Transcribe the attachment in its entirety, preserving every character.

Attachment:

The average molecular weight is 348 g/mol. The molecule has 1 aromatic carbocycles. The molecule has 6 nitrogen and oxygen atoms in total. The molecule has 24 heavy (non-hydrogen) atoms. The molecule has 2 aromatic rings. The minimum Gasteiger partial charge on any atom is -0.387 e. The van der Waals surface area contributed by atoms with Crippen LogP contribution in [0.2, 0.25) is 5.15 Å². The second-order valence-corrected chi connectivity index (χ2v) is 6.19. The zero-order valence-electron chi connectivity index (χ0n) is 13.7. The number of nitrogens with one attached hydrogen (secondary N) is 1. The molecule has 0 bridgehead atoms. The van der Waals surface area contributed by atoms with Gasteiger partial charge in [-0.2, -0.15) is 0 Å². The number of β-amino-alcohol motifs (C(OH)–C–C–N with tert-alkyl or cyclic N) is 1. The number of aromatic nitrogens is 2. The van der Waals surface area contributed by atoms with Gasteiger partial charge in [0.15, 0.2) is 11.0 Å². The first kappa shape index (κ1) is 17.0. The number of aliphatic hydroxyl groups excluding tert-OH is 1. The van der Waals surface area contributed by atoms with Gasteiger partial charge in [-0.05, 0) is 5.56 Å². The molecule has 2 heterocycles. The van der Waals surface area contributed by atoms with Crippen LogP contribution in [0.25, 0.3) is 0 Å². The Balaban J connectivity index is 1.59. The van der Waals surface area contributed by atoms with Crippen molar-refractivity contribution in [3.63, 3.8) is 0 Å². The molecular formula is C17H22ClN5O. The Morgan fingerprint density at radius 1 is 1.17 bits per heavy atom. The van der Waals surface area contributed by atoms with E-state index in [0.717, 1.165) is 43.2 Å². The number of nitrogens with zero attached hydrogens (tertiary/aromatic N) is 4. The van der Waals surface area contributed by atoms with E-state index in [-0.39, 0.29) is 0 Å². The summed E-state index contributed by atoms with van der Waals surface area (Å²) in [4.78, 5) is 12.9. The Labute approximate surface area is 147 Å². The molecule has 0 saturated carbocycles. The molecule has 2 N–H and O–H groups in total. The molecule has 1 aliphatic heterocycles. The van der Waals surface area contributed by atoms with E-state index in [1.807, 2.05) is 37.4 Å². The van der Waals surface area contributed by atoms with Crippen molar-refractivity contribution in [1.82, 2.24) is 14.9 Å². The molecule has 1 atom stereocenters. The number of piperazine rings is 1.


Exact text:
The average molecular weight is 348 g/mol. The molecule has 1 aromatic carbocycles. The molecule has 6 nitrogen and oxygen atoms in total. The molecule has 24 heavy (non-hydrogen) atoms. The molecule has 2 aromatic rings. The minimum Gasteiger partial charge on any atom is -0.387 e. The van der Waals surface area contributed by atoms with Crippen LogP contribution in [0.2, 0.25) is 5.15 Å². The second-order valence-corrected chi connectivity index (χ2v) is 6.19. The zero-order valence-electron chi connectivity index (χ0n) is 13.7. The number of nitrogens with one attached hydrogen (secondary N) is 1. The molecule has 0 bridgehead atoms. The van der Waals surface area contributed by atoms with Gasteiger partial charge in [-0.2, -0.15) is 0 Å². The number of β-amino-alcohol motifs (C(OH)–C–C–N with tert-alkyl or cyclic N) is 1. The number of aromatic nitrogens is 2. The van der Waals surface area contributed by atoms with Gasteiger partial charge in [0.15, 0.2) is 11.0 Å². The first kappa shape index (κ1) is 17.0. The number of aliphatic hydroxyl groups excluding tert-OH is 1. The van der Waals surface area contributed by atoms with Gasteiger partial charge in [-0.05, 0) is 5.56 Å². The molecule has 2 heterocycles. The van der Waals surface area contributed by atoms with Crippen LogP contribution in [0.25, 0.3) is 0 Å². The Balaban J connectivity index is 1.59. The van der Waals surface area contributed by atoms with Crippen molar-refractivity contribution in [3.63, 3.8) is 0 Å². The molecular formula is C17H22ClN5O. The Morgan fingerprint density at radius 1 is 1.17 bits per heavy atom. The van der Waals surface area contributed by atoms with E-state index in [0.717, 1.165) is 43.2 Å². The number of nitrogens with zero attached hydrogens (tertiary/aromatic N) is 4. The van der Waals surface area contributed by atoms with E-state index in [-0.39, 0.29) is 0 Å². The summed E-state index contributed by atoms with van der Waals surface area (Å²) in [4.78, 5) is 12.9. The Labute approximate surface area is 147 Å². The molecule has 0 saturated carbocycles. The molecule has 2 N–H and O–H groups in total. The molecule has 1 aliphatic heterocycles. The van der Waals surface area contributed by atoms with E-state index in [1.807, 2.05) is 37.4 Å². The van der Waals surface area contributed by atoms with Crippen molar-refractivity contribution in [1.82, 2.24) is 14.9 Å². The molecule has 1 atom stereocenters. The number of piperazine rings is 1.